The British hill-climb season is brief and intense. It’s all over in just two months and features short, often severely steep uphill time trials lasting around 2-5 minutes, where riders push themselves to their absolute limits.
Riding uphill fast is all about minimising weight while maximising power, so hill-climb bikes are rare and specialised beasts, made for anti-gravity prowess without the slightest nod to comfort, braking or handling. If that sounds like your cup of tea, read on.
The course(s): Steep 3-5 minute hills which make up the majority of the short/painful British hill-climb season.
The equipment goal: Create the lightest bike possible for thrashing up double figure gradients.
The Horse: Rose X-Lite Team 8800, with a few bits added and a few bits taken off.
The first port of call when building a lightweight hill-climb bike is the frame and fork. There are plenty of lightweight carbon frames, but we needed one able to handle the lateral forces involved when thrashing out of the saddle on a 20 percent gradient. That means supreme stiffness with generous spacing around the tyres and chainstays.
German brand Rose fitted the bill perfectly with its X-Lite Team frame and fork. We spotted it at Eurobike and immediately noticed its rear clearance and performance focused credentials. Lucky for us it also comes as a complete bike (X-Lite Team 8800) with SRAM Red (the lightest available groupset), Mavic wheels and Ritchey finishing kit.
A bike put together with one thing in mind: a bike put together with one thing in mind
A bike put together with one thing in mind
Extra luckily, this complete bike weighed in at 5.85kg without pedals – gasp. This might seem incredibly light, but add pedals, power meter and a Garmin and you’re now looking at 6.5kg; for the weight-obsessed hill climber, 6.5kg is a relative tank.
With reducing that figure in mind, we once again looked towards Germany and boutique carbon specialist AX-Lightness. AX-Lightness makes some of the most desirable cycling components on the planet. You don’t see many of them around – sighting one is a bit like spotting a rare bird.
That’s probably because they’re seriously expensive, with the parts we received from costing around the same price as the complete Rose X-Lite Team 8800 bike. But don’t let that put you off (provided your pockets are exceedingly deep) – here are some numbers which go some way towards justifying the price, and that’s before we get into how well our horse rode.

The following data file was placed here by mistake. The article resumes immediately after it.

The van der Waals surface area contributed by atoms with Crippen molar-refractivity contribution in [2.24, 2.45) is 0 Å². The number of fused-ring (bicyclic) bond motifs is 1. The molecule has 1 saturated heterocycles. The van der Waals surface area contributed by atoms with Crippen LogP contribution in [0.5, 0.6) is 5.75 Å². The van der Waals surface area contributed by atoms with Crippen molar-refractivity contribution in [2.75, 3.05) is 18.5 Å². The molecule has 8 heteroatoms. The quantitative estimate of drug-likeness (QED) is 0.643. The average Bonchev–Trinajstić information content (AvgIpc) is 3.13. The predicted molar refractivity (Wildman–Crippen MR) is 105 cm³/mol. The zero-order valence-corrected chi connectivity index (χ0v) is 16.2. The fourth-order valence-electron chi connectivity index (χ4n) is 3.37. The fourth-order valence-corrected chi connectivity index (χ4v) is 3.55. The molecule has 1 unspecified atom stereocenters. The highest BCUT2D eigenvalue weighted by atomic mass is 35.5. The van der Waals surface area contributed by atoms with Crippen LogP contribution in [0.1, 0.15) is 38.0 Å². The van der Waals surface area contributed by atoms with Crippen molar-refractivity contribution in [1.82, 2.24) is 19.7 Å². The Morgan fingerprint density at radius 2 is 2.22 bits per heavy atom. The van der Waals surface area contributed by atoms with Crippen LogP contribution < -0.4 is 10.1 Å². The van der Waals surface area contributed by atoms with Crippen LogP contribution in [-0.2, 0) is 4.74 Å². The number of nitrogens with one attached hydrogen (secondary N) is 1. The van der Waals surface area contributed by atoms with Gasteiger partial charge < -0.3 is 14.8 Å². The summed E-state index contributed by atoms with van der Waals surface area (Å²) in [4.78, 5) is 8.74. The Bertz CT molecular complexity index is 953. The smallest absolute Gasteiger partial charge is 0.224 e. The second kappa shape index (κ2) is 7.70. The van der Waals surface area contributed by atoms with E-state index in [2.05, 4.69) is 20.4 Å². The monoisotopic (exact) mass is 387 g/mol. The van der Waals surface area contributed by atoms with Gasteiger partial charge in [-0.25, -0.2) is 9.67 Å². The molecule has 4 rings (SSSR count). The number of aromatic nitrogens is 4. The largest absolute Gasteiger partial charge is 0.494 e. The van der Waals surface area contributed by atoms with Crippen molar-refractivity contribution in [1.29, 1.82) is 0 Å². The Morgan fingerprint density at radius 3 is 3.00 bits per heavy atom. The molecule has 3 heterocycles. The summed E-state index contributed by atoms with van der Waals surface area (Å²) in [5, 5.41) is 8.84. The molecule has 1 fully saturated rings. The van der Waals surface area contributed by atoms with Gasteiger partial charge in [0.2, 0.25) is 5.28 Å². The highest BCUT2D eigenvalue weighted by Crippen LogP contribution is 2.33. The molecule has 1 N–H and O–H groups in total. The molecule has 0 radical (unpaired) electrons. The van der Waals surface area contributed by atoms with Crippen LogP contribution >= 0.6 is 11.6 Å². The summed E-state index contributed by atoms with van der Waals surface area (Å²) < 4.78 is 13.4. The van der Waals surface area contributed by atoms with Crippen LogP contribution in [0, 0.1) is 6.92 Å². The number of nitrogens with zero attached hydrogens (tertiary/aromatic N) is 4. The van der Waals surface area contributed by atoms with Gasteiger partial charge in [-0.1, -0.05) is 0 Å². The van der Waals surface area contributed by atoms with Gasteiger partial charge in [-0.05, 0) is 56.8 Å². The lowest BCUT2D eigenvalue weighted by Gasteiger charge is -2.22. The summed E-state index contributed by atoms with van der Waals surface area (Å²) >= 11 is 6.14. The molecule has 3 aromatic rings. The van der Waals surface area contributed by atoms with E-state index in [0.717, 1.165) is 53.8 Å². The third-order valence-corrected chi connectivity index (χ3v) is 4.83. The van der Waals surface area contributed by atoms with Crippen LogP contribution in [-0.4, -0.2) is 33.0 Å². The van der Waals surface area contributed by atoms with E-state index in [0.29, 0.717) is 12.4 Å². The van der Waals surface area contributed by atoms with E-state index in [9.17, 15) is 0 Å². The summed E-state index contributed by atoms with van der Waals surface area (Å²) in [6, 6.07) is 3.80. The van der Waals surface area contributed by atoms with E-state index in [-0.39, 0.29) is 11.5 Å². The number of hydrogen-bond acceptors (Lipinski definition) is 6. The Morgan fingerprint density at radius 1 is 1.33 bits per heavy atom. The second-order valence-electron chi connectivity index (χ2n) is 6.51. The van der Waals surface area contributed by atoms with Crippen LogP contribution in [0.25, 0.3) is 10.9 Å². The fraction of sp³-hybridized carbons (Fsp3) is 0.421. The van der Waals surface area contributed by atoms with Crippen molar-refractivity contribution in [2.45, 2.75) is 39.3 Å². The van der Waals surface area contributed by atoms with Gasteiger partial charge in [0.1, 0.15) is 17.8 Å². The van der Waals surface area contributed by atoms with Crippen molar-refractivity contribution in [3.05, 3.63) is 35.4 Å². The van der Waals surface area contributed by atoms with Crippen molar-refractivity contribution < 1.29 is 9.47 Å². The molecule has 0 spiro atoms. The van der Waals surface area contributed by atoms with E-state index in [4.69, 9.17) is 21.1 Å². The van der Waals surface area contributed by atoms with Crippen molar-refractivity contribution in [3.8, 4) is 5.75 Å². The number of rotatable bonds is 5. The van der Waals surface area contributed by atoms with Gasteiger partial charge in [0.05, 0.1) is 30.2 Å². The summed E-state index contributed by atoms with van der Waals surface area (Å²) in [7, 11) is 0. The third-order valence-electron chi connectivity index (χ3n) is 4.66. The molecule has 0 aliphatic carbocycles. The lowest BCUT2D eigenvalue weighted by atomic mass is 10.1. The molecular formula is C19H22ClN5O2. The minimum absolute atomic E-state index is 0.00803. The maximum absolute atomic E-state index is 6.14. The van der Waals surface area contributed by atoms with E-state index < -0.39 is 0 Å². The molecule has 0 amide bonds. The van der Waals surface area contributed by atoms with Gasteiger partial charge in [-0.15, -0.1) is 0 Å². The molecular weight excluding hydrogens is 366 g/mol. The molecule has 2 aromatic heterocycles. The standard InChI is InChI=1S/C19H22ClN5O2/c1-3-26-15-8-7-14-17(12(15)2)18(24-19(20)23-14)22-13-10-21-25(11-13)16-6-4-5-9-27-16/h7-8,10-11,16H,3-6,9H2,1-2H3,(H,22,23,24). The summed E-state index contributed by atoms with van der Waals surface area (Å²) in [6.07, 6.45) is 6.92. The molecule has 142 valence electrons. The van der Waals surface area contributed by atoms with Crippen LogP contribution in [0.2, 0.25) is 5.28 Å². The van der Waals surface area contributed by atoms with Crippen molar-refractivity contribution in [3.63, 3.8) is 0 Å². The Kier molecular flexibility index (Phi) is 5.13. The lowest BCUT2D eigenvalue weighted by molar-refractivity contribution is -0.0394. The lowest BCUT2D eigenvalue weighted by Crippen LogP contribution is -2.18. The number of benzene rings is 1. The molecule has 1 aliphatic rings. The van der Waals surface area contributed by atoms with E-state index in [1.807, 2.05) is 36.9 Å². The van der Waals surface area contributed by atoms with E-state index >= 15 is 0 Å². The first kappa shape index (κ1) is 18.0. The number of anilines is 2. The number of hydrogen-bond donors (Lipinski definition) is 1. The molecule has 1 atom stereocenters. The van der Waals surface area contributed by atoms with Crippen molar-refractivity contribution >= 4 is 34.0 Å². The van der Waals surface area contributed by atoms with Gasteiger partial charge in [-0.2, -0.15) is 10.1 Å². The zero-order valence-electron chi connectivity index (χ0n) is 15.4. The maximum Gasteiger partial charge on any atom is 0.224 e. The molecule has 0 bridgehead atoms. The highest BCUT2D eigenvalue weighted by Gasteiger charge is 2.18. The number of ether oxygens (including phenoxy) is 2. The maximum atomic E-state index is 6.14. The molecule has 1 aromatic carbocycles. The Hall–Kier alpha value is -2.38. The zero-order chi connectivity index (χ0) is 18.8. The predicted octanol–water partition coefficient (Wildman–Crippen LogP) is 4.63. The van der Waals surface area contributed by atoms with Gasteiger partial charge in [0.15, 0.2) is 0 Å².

The carbon weave is a work of art on ax’s u28c wheels: the carbon weave is a work of art on ax’s u28c wheels
The carbon weave is a work of art on AX-Lightness’ U28c wheels
AX’s U28c wheels weigh just over 1000g – that’s for clinchers with a rider weight limit of 100kg. Furthermore they can be pumped to 120psi, so are the business for hill climbing.
Think your 180g carbon saddle is light? Think again, the AX-Lightness Endurance saddle weighs just 78g. Admittedly there’s no padding, but you’d be surprised how bearable a sheet of carbon can be (even more so, when you’re preoccupied with the torment the rest of your body is about to experience).
Total weight for bars and stem is a feathery 243g, whilst the Daedalus seatpost came in at 132g. This stuff, as the brand name suggests, is seriously light.
Weight saving doesn’t stop at the bike
UK CTT rules don’t mandate a helmet for a hill climb, so that goes out of the window, being replaced with a backwards cycling cap for added kudos. A Castelli speed suit is very comfortable, saving perhaps a couple of grams, and for footwear I used the Giro Empire SLX, which is both high performing and incredibly light.
Rider weight also needs to be at its absolute minimum. For a 6ft (183cm) rider, I can get down to 61.5kg / 135lb without a loss of power during the short hill-climb season. This is really pushing it and can’t be maintained for long, but it’s a must if you want to be at the sharp end.